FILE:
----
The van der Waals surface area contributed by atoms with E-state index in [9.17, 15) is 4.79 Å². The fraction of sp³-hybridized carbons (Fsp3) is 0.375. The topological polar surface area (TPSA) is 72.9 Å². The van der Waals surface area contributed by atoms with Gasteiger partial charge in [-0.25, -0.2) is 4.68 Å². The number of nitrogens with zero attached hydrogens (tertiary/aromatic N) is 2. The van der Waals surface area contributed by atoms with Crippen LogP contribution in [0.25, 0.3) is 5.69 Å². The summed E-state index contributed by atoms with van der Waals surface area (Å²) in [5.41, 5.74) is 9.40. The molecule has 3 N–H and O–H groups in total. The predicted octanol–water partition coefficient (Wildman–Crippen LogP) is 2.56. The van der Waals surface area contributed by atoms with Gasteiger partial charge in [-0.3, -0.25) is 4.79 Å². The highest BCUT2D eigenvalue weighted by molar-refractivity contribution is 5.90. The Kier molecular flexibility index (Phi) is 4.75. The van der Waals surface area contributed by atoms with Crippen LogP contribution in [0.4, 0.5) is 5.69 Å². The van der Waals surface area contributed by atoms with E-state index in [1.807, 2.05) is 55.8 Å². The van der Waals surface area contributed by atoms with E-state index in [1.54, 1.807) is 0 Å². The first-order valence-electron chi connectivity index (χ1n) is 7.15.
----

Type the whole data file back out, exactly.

The van der Waals surface area contributed by atoms with E-state index in [9.17, 15) is 4.79 Å². The fraction of sp³-hybridized carbons (Fsp3) is 0.375. The topological polar surface area (TPSA) is 72.9 Å². The van der Waals surface area contributed by atoms with Gasteiger partial charge in [-0.25, -0.2) is 4.68 Å². The number of nitrogens with zero attached hydrogens (tertiary/aromatic N) is 2. The van der Waals surface area contributed by atoms with Crippen LogP contribution in [0.25, 0.3) is 5.69 Å². The summed E-state index contributed by atoms with van der Waals surface area (Å²) in [5.41, 5.74) is 9.40. The molecule has 3 N–H and O–H groups in total. The predicted octanol–water partition coefficient (Wildman–Crippen LogP) is 2.56. The van der Waals surface area contributed by atoms with Gasteiger partial charge in [-0.3, -0.25) is 4.79 Å². The highest BCUT2D eigenvalue weighted by molar-refractivity contribution is 5.90. The Kier molecular flexibility index (Phi) is 4.75. The van der Waals surface area contributed by atoms with Crippen LogP contribution in [0.4, 0.5) is 5.69 Å². The van der Waals surface area contributed by atoms with E-state index in [1.807, 2.05) is 55.8 Å². The van der Waals surface area contributed by atoms with E-state index in [1.54, 1.807) is 0 Å². The first-order valence-electron chi connectivity index (χ1n) is 7.15.